In the dish closet, D, is the sink, near both to the stove and the eating-room. Over it, and each side, are stored all the dishes. Thus two or three steps bring the dishes to the table, and from it to the sink and shelves. The sink to be of marble, with plated cocks to furnish hot and cold water. Nice small mops for washing dishes hung over the sink, and a convenient contrivance for drying towels over the stove.

The stove is placed between the dish and cooking closet, inclosed by partitions to the wall, with rising or sliding doors. A sliding closet, D W, to raise wood and coal from the cellar. Thus the stove can be entirely open in cold weather, and in the warm season closed tight with a contrivance to carry off the hot air and the smells of cooking into a ventilating flue. In warm weather the stove is used for baking by moving the sliding-door, to be immediately closed after using the oven. These sliding partitions or doors, hung like windows, are made of wood, and lined with tin next the stove.

By this arrangement when the folding-doors of the Family Room are open there is a large and airy room for work-hours, and every article and utensil close at hand. When work is over and the folding-doors closed the room is a cheerful sitting-room for the family. It is furnished with a cheerful green carpet, and the appended work - closets are covered with a light green oil-cloth to match the carpet. On one side is a closet, for china, glass, and silver, with a small sink for washing them. In two corners are niches for busts and flowers, with small closets under them for working conveniences. A fire-place and mantle ornaments tempt the family gathering around the social hearth. The room opens to the piazza by sliding-doors. Glass roof and partitions in winter can turn this into a green-house, warmed by a register. On one side is a recess for a piano. This and the adjacent room to have deadened walls, so that the mother, if weary or ill, can find perfect quiet in the Home Room below or the Library above. The wearisome practicing of children on a piano will be thus escaped.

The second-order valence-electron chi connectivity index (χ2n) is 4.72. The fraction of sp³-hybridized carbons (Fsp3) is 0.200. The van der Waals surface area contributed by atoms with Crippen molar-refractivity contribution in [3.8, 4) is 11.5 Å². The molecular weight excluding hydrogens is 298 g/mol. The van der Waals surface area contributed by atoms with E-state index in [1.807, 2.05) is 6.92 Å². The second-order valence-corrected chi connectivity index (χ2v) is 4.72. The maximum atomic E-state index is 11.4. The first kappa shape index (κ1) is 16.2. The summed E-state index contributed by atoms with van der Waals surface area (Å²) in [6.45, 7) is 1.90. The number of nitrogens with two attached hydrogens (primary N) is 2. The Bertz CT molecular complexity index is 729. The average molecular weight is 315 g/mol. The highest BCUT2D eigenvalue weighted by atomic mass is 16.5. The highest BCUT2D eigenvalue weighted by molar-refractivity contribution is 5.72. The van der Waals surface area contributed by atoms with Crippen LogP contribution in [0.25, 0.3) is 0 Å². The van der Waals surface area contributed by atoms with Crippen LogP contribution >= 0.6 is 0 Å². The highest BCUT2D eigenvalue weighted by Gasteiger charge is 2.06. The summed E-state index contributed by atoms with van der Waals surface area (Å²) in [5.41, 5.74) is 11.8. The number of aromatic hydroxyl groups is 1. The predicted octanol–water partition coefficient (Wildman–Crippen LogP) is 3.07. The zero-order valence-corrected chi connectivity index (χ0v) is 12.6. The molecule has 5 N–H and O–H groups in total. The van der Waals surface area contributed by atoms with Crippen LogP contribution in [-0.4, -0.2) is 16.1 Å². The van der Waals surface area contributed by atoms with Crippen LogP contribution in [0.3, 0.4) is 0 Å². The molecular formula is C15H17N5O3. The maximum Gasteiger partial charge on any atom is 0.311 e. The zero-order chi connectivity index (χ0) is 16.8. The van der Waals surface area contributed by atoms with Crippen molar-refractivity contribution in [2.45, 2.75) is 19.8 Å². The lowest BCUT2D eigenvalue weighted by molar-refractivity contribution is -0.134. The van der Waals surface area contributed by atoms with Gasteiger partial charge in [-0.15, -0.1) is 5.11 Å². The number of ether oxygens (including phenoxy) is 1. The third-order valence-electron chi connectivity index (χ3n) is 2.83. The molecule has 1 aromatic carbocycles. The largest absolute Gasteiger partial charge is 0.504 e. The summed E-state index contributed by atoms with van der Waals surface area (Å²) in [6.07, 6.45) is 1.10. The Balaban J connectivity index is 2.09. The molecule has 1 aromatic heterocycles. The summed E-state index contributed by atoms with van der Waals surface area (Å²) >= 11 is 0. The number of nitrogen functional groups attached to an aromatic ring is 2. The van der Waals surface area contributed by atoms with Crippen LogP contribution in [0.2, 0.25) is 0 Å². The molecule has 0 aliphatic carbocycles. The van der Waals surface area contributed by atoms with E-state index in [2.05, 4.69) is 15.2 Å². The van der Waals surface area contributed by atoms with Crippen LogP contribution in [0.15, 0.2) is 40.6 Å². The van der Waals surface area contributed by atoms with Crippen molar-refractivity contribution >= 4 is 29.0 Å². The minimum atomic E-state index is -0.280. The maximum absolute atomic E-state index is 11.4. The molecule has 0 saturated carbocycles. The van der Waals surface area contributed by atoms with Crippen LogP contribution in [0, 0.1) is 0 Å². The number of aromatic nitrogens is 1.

The stationary dining-table has appendages and conveniences under it, as do the Ottomans with lids, which serve to store newspapers and other matters. By such arrangements many steps are saved and order promoted. The covers of the sofa, ottomans, and table, and the wall-paper should match in color and design with the carpet, as also the window-shades. Such arrangements as these save the labor and expense of separate kitchen and dining-room, and also the expense of wasteful domestics. In such a house parents could train their children to be their happy associates in both work and play.

The West Room is specially for parents and children, and is named the Home Room. On the north is a bed recess concealed by folding-doors or curtains. On one side is the parents dressing-room, with drawers on one side to the ceiling, and a clothes-press. The other side is the children's room, with drawers and clothes-press, close to the bath and water-closet and back outside door, so that children can run out and in without using other parts of the house. On one side of the back - door is a closet for garden tools and shoes, and on the other side a wash-bowl and towel, with a towel closet at hand, near both to this and to the bath-room.

The Home Room opens to a south conservatory and small fountain. Here parents can train their children to love and rear flowers, not for themselves alone, but for those who are less favored. Every child can not only give flowers to friends, but save seeds to give to some poor children, and teach them how to adorn their own homes with such blossoms of love and beauty. A sofa recess is in this room, and two niches in the opposite corners with work-closets under, while the centre-table and ottomans are provided with hidden places for storing conveniences. The bed recess and dressing-rooms are so provided with drawers and closets, reaching to the wall, that every article needed by parents and children may be stored close at hand. Windows in each division, and openings over partitions, secure ventilation.

At night, the parents and two little ones have a large and airy bedroom. In the day, these doors being closed, the same room is a nursery or a parlor at pleasure.

The carpet, wall-paper, covers of furniture, and window-shades, all are in harmony—blue and buff, or white and green, or gray and pink, as the taste may lead.